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Redman Talks Backstage with DownBeat About "Back East"

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  • September. 01, 2007
    Redman Talks Backstage with DownBeat About "Back East"

    Joshua Redman spoke with DownBeat's Aaron Cohen before a performance at the Ravinia Festival outside Chicago in June. The two discussed Redman's latest album, Back East, in a "Backstage with ..." interview for the magazine, touching on such topics as why pianoless trios are so uncommon in jazz ("Because it's friggin' hard!"), the internatinoal influences on the new album, and lessons he learned from his father Dewey, who appears on the album.

     

    "I learned so much playing with him. It was inspiring, but also humbling and intimidating," Joshua Redman tells DownBeat. "All of his wisdom, soul and experience was communicated through this deep, wise and emotive sound. I learned about sound, how to play the blues. As I started to do more work as a leader and sideman, I had less opportunity to play with him. Before recording Back East, we might have played together one time in the previous five years. The funny thing is, the more I've grown as a musician and the more I feel that my own sound and identity have started to emerge, paradoxically, the more I hear my father's playing in my own. That's a good thing."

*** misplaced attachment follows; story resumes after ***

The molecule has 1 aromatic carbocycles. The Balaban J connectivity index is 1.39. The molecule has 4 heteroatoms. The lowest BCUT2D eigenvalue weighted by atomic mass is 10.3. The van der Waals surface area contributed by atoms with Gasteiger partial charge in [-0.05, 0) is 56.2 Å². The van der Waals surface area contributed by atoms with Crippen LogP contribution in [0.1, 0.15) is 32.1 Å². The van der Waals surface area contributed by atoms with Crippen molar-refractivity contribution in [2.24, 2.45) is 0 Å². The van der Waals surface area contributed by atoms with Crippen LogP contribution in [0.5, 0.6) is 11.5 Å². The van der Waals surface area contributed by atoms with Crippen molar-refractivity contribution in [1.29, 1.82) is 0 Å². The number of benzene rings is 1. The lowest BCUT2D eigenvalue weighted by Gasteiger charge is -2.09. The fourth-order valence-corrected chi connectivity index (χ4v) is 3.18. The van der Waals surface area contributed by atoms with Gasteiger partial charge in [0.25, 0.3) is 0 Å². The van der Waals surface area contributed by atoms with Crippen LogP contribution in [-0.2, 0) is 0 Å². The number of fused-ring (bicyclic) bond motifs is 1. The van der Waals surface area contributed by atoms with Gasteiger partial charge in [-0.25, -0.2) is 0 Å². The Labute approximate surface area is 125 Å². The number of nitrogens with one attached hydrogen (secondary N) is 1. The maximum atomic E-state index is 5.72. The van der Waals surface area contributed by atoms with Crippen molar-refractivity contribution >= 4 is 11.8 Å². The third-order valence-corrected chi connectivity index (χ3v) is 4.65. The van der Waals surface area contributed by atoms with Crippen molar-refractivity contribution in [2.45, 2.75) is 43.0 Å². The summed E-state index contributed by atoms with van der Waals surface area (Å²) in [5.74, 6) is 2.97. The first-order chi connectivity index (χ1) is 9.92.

Read the Q&A in the latest issue of DownBeat, on newsstands now.

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on September 01, 2007

Joshua Redman spoke with DownBeat's Aaron Cohen before a performance at the Ravinia Festival outside Chicago in June. The two discussed Redman's latest album, Back East, in a "Backstage with ..." interview for the magazine, touching on such topics as why pianoless trios are so uncommon in jazz ("Because it's friggin' hard!"), the internatinoal influences on the new album, and lessons he learned from his father Dewey, who appears on the album.

 

"I learned so much playing with him. It was inspiring, but also humbling and intimidating," Joshua Redman tells DownBeat. "All of his wisdom, soul and experience was communicated through this deep, wise and emotive sound. I learned about sound, how to play the blues. As I started to do more work as a leader and sideman, I had less opportunity to play with him. Before recording Back East, we might have played together one time in the previous five years. The funny thing is, the more I've grown as a musician and the more I feel that my own sound and identity have started to emerge, paradoxically, the more I hear my father's playing in my own. That's a good thing."

 

Read the Q&A in the latest issue of DownBeat, on newsstands now.

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Back East
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